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Combining biosignals with RFID to develop a multimodal-shared control interface


The paper presents an approach to develop assistive devices by combining multimodal biosignals and radio frequency identification (RFID). The brain and eye signals have been used as multimodal biosignals to control the movement of a robot in four directions and help reach near the object following a predefined path. RFID shared control over object identification, and the gripper arm connected at the end effector of the robot performs pick and place operations. Horizontal electrooculography (EOG) has been used for x-directional movement control and electroencephalography (EEG) signal obtained by visual stimulus, called steady-state visual-evoked potential (SSVEP) has been used for y-directional movement control of a robot. The SSVEP signal has also been used to ring an alarm in case of an emergency call by the user. Two parameters classification accuracy (CA) and information transfer rate (ITR) have been calculated for the performance evaluation of the proposed multimodal-shared control model and have shown improved results as compared to previous literature. The results also proved that the proposed model can be used for real-time mobility assistive applications.


Human inherently interacts with the world in multimode. A multimodal man–machine interface (MMI) system can be a combination of two or more systems that may be independent or dependent on each other. The mono-modal systems can be EOG, electromyography (EMG), EEG, etc., if a biosignal-based multimodal interface has to be designed. The multimodal MMI systems give us an opportunity to choose separate modalities for distinct tasks which make the system more flexible and independent that provides more functionality and an increased number of control commands. In a multimodal MMI system, users need not do the same operations continuously, which means less mental and physical demand and high usability [1]. There can be a massive opportunity for combining more modalities in a single system to make a multimodal system. The multimodal interface has opened many new opportunities for more intense applications in different areas [2, 3]. However, the increase of control signals in any biosignal-based MMI systems whether it is single modal or bimodal may create fatigue and exhaustion in users and result in the incapability of real-time control applications. Sometimes, expert assistance is needed to interact with the MMI system which is exclusively controlled by biosignals.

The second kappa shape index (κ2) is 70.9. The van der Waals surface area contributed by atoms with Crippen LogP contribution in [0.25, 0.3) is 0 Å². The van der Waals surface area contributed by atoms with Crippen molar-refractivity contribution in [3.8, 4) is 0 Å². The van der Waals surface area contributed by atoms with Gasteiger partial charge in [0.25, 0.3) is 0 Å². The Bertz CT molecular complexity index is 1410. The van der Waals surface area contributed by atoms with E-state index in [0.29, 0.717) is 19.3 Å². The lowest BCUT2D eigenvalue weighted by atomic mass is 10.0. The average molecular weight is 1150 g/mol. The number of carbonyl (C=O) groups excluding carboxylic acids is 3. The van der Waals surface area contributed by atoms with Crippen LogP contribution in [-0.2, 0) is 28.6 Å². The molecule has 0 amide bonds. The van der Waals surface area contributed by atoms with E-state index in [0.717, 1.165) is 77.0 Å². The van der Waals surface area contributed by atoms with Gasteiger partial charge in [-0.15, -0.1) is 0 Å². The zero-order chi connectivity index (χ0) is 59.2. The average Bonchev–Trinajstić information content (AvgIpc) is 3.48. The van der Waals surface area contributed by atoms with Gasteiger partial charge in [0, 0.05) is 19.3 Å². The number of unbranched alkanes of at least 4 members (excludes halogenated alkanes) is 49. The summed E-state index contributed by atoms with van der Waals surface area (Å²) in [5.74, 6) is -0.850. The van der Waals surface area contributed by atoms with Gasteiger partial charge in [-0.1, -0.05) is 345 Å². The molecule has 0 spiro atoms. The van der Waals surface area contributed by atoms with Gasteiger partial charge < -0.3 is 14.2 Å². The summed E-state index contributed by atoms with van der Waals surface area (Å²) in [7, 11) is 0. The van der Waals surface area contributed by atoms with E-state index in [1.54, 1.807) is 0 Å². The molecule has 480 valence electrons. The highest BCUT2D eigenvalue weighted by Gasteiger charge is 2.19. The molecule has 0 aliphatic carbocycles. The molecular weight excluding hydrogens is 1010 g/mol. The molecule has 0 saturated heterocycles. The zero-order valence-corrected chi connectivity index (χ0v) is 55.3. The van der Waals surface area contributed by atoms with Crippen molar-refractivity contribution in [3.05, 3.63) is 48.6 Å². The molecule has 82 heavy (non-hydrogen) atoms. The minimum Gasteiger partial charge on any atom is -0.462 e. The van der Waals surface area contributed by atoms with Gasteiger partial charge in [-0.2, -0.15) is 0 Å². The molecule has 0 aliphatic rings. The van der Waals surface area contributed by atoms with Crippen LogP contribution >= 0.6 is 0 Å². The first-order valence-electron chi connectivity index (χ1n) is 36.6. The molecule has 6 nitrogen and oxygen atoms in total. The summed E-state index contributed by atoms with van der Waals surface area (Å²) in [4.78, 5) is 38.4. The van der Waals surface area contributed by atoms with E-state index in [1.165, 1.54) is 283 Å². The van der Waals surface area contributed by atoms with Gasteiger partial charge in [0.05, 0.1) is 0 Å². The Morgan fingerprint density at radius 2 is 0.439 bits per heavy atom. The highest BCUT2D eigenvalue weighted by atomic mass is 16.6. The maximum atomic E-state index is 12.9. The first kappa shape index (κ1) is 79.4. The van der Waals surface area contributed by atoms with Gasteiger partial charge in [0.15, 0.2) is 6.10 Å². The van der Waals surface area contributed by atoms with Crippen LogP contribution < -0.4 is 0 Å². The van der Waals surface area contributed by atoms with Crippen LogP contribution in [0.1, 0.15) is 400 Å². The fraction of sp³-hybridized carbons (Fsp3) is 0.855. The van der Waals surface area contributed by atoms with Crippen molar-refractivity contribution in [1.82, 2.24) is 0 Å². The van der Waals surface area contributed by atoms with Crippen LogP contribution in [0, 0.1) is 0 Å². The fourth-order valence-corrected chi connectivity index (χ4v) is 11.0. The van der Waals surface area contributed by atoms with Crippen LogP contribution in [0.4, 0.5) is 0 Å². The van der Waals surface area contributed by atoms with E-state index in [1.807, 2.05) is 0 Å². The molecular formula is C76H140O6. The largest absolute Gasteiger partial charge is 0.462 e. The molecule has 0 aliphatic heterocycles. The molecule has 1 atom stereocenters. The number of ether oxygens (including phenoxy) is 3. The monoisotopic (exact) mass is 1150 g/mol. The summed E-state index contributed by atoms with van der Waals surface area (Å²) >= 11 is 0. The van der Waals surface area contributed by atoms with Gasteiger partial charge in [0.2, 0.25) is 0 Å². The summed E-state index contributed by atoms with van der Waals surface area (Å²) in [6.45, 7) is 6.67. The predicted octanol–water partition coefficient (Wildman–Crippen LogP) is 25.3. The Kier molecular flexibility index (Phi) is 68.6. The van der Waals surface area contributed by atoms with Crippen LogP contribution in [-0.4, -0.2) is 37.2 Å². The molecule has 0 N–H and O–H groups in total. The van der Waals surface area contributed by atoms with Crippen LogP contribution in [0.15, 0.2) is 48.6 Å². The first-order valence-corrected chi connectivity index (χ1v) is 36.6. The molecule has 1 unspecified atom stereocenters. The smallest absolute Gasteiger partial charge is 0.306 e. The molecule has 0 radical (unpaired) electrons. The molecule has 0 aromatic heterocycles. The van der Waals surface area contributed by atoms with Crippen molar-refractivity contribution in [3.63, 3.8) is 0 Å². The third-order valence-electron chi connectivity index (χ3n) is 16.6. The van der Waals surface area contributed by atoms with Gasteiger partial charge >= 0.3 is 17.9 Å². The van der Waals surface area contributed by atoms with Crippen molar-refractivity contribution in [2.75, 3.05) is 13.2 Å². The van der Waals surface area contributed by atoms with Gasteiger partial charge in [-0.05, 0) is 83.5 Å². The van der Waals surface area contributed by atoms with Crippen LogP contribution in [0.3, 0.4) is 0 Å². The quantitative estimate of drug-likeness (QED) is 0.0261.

To further increase the control commands and to make a robust system without causing more fatigue in users, a shared control architecture can be incorporated. Shared control can be used to support the bio-signal interface to improve the control of the device by the user in tasks related to tele-operation, tele-manipulation, and assistive robot control applications. As traditional assistive devices and rehabilitation systems use keyboards, joysticks, or other traditional user interfaces, more advanced hands-free MMI systems are necessary. The combination of EOG signal and RFID technology has been used in shared control mode as an assistive device in recent research works [4]. In the shared control approach, the control tasks for a predefined application are shared between MMI and some other intelligent systems such as RFID technology, IR sensor, and computer vision. RFID technology does not need a line of sight which makes it more useful for tracking and object identification applications. A higher detection range and more information can be written in the RFID tag for more precise identification of objects.

Shared control with a multimodal interface can be a novel approach having multiple independent or parallel controls without putting much effort into it by the user. The approach can enhance the number of control commands and improve system performance for complex control of some external device or application [5] with higher ITR as well as system usability with less physical and mental demand by the user. A high-frequency SSVEP-based BCI has been combined with computer vision as shared control to perform robotic arm control applications with multiple degrees of freedom without moment-by-moment supervision by the user [6]. Recent research showed that the success rate for pure hybrid BCI was 50% only and 85% for BCI with a shared control approach for a specific robotic control task [7].